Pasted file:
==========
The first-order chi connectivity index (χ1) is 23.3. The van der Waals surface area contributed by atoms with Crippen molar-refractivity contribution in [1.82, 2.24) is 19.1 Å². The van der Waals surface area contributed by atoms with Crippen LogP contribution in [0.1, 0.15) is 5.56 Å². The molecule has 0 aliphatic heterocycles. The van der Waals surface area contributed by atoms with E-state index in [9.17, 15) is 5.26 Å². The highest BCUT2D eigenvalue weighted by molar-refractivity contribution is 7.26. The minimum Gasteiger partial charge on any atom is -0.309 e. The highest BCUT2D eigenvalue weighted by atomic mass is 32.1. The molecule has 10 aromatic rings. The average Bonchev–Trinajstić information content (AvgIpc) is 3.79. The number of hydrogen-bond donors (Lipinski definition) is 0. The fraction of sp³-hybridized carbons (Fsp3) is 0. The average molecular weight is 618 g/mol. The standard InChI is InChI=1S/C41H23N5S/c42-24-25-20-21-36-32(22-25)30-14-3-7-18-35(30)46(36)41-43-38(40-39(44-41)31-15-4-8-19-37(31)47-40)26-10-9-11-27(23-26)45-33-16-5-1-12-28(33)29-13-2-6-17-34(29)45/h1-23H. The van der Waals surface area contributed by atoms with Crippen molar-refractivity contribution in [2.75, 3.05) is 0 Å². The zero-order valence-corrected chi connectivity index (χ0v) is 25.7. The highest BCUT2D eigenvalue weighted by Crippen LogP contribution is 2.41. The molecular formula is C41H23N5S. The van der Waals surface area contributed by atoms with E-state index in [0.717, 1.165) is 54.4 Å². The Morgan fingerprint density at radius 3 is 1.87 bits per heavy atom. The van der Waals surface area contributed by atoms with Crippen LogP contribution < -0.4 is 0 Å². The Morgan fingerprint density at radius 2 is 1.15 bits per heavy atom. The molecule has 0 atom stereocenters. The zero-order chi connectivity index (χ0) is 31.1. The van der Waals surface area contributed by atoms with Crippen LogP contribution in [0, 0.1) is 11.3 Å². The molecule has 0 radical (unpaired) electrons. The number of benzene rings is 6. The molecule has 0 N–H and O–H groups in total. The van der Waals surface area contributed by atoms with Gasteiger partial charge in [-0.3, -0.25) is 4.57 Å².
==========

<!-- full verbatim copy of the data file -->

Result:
The first-order chi connectivity index (χ1) is 23.3. The van der Waals surface area contributed by atoms with Crippen molar-refractivity contribution in [1.82, 2.24) is 19.1 Å². The van der Waals surface area contributed by atoms with Crippen LogP contribution in [0.1, 0.15) is 5.56 Å². The molecule has 0 aliphatic heterocycles. The van der Waals surface area contributed by atoms with E-state index in [9.17, 15) is 5.26 Å². The highest BCUT2D eigenvalue weighted by molar-refractivity contribution is 7.26. The minimum Gasteiger partial charge on any atom is -0.309 e. The highest BCUT2D eigenvalue weighted by atomic mass is 32.1. The molecule has 10 aromatic rings. The average Bonchev–Trinajstić information content (AvgIpc) is 3.79. The number of hydrogen-bond donors (Lipinski definition) is 0. The fraction of sp³-hybridized carbons (Fsp3) is 0. The average molecular weight is 618 g/mol. The standard InChI is InChI=1S/C41H23N5S/c42-24-25-20-21-36-32(22-25)30-14-3-7-18-35(30)46(36)41-43-38(40-39(44-41)31-15-4-8-19-37(31)47-40)26-10-9-11-27(23-26)45-33-16-5-1-12-28(33)29-13-2-6-17-34(29)45/h1-23H. The van der Waals surface area contributed by atoms with Crippen molar-refractivity contribution in [2.75, 3.05) is 0 Å². The zero-order valence-corrected chi connectivity index (χ0v) is 25.7. The highest BCUT2D eigenvalue weighted by Crippen LogP contribution is 2.41. The molecular formula is C41H23N5S. The van der Waals surface area contributed by atoms with E-state index in [0.717, 1.165) is 54.4 Å². The Morgan fingerprint density at radius 3 is 1.87 bits per heavy atom. The van der Waals surface area contributed by atoms with Crippen LogP contribution < -0.4 is 0 Å². The Morgan fingerprint density at radius 2 is 1.15 bits per heavy atom. The molecule has 0 atom stereocenters. The zero-order chi connectivity index (χ0) is 31.1. The van der Waals surface area contributed by atoms with Crippen LogP contribution in [0, 0.1) is 11.3 Å². The molecule has 0 radical (unpaired) electrons. The number of benzene rings is 6. The molecule has 0 N–H and O–H groups in total. The van der Waals surface area contributed by atoms with Gasteiger partial charge in [-0.3, -0.25) is 4.57 Å².